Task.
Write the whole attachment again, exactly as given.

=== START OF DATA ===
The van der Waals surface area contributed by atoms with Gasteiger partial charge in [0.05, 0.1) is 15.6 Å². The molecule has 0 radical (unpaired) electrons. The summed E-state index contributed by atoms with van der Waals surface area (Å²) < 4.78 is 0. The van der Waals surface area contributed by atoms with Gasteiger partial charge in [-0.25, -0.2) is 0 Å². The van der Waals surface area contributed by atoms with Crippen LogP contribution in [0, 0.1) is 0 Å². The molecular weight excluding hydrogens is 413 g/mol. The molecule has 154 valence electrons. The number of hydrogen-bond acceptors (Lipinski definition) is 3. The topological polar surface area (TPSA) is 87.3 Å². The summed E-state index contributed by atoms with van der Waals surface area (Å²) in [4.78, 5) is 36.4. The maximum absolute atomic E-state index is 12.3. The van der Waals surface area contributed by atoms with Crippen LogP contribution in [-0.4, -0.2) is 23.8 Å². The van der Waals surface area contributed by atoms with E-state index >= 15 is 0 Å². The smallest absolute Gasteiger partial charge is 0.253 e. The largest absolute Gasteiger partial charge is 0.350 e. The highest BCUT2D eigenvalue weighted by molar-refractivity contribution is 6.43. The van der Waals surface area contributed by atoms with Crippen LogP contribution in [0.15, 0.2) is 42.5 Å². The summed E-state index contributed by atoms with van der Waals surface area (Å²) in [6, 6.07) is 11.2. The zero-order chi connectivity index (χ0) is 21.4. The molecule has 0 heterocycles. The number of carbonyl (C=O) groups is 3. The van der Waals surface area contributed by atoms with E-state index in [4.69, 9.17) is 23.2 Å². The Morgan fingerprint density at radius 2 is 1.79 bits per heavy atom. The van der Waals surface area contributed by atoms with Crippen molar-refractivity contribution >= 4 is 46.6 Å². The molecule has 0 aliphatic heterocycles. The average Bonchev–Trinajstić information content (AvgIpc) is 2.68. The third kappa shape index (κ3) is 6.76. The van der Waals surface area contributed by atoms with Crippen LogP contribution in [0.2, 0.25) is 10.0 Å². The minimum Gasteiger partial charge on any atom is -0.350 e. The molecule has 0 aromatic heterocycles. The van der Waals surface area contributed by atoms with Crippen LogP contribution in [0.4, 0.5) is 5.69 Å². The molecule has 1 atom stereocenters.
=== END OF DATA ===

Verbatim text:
The van der Waals surface area contributed by atoms with Gasteiger partial charge in [0.05, 0.1) is 15.6 Å². The molecule has 0 radical (unpaired) electrons. The summed E-state index contributed by atoms with van der Waals surface area (Å²) < 4.78 is 0. The van der Waals surface area contributed by atoms with Gasteiger partial charge in [-0.25, -0.2) is 0 Å². The van der Waals surface area contributed by atoms with Crippen LogP contribution in [0, 0.1) is 0 Å². The molecular weight excluding hydrogens is 413 g/mol. The molecule has 154 valence electrons. The number of hydrogen-bond acceptors (Lipinski definition) is 3. The topological polar surface area (TPSA) is 87.3 Å². The summed E-state index contributed by atoms with van der Waals surface area (Å²) in [4.78, 5) is 36.4. The maximum absolute atomic E-state index is 12.3. The van der Waals surface area contributed by atoms with Crippen LogP contribution in [-0.4, -0.2) is 23.8 Å². The van der Waals surface area contributed by atoms with E-state index >= 15 is 0 Å². The smallest absolute Gasteiger partial charge is 0.253 e. The largest absolute Gasteiger partial charge is 0.350 e. The highest BCUT2D eigenvalue weighted by molar-refractivity contribution is 6.43. The van der Waals surface area contributed by atoms with Crippen LogP contribution in [0.15, 0.2) is 42.5 Å². The summed E-state index contributed by atoms with van der Waals surface area (Å²) in [6, 6.07) is 11.2. The zero-order chi connectivity index (χ0) is 21.4. The molecule has 0 heterocycles. The number of carbonyl (C=O) groups is 3. The van der Waals surface area contributed by atoms with E-state index in [4.69, 9.17) is 23.2 Å². The Morgan fingerprint density at radius 2 is 1.79 bits per heavy atom. The van der Waals surface area contributed by atoms with Crippen molar-refractivity contribution >= 4 is 46.6 Å². The molecule has 0 aliphatic heterocycles. The average Bonchev–Trinajstić information content (AvgIpc) is 2.68. The third kappa shape index (κ3) is 6.76. The van der Waals surface area contributed by atoms with Crippen LogP contribution in [0.2, 0.25) is 10.0 Å². The minimum Gasteiger partial charge on any atom is -0.350 e. The molecule has 0 aromatic heterocycles. The van der Waals surface area contributed by atoms with Crippen LogP contribution in [0.4, 0.5) is 5.69 Å². The molecule has 1 atom stereocenters.